17 thoughts on “WCW: Keeley Hawes

  1. Just a quick heads up that the ITV Marple adaptations are set in the 1950s rather than the 1930s (like the Poirets)

  2. Went to the 1930s for Agatha Christie’s Marple: A Murder Is Announced (2005).

    “A Murder Is Announced” is actually set in the late 1940s. It is the only Miss Marple story that was set during this period in both television versions.

    1. It’s tough to tell with the Marples, because you have some that seem to veer right into the early 1960s. They’re certainly circa-1950s-y, but their more specific era is VERY fuzzy. I did actually do some fashion stuff (illustrations of Keeley Hawes’s character) for this exact episode for a partwork dealing with Christie adaptations, so I’d have said AMIA was early 1950s based on some of the dresses they chose for her.

  3. Wives & Daughters, The Moonstone

    I think she pulls off “modern woman” in a “historical context” infinitely superior than K. Knightley & Co. In short, she can do any era and looks like she belongs. Alas, this is highly uncommon in hollywood. Most actors of both genders have a sharp dividing line whether or not they are suited to contemporary or historical periods. Hawes slips through those lines effortlessly, IMHO.

  4. Wives and Daughters, hands down, though I did love Fingersmith. And am I the only one in the world that actually liked Tristam Shandy: A Cock and Bull Story? (It was bizarre, though).

  5. Loved Wives and Daughters. And I wholeheartedly agree with Lady C Logue she effortlessly fits into both historical and modern clothes.

    1. No certainly not. It is one of my favourite TV series and the novel is one of my favourite Dickens. OMF is one of those series that I rewatch when I need “warming up”, along with Wives and Daughters.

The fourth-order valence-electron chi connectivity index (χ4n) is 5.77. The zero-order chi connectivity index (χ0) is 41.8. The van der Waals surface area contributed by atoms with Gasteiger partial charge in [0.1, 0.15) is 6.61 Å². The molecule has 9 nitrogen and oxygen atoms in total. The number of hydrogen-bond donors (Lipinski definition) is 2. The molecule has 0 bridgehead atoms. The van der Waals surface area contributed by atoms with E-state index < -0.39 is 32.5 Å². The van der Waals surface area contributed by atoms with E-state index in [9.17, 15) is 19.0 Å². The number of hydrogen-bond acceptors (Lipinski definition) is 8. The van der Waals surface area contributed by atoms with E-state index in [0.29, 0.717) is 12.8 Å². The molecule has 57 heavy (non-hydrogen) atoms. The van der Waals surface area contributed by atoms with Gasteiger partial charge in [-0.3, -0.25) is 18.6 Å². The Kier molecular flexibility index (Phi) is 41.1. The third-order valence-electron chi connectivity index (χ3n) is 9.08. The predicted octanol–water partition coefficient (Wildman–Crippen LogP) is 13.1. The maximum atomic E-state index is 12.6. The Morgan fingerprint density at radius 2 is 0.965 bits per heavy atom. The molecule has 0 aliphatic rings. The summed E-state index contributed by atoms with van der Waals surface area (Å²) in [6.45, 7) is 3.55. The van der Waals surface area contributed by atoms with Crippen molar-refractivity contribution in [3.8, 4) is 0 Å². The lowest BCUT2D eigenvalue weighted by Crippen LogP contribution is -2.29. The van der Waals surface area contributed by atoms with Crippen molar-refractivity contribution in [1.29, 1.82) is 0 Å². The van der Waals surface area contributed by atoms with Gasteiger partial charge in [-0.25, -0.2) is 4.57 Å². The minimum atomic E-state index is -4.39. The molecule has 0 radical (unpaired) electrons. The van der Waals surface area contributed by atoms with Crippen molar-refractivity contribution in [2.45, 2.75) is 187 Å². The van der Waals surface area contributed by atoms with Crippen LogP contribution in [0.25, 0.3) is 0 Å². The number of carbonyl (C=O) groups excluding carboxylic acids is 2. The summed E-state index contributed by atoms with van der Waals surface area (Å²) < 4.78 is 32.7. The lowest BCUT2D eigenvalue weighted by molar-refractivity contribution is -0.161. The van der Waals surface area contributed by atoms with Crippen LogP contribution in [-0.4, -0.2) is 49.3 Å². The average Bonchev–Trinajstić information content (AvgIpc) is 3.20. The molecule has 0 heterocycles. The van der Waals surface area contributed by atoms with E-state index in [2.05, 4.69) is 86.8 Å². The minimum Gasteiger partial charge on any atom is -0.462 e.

6. Keeley Hawes is consistently good in whatever she is in, with maybe the exception of Under the Greenwood Tree which was disappointing. She always “looks the part”. She really made Upstairs Downstairs. She can do bitchy, (the banker in Dr Who) angelic (Our Mutual Friend), seductress, (Cynthia) and tired life worn, (the Durrells in Corfu).

    1. I agree, she’s good wherever she appears. One contemporary drama she was just eerily creepy and just so compelling was series 2 of Line of Duty. Hands-down my favorite role for her is Wives and Daughters, though.

  7. As it happens, I am into both Shakespeare and the Wars of the Roses. I really disliked her casting in Hollow Crown for shallow physical reasons – Elizabeth was very blonde and retained her considerable beauty into later life. But Keeley did a great job with the (small) part.

    The dresses didn’t make me yell at the screen so definitely passed my “good enough for TV” test.

    Nice to see her other work. Tipping the Velvet, whew!

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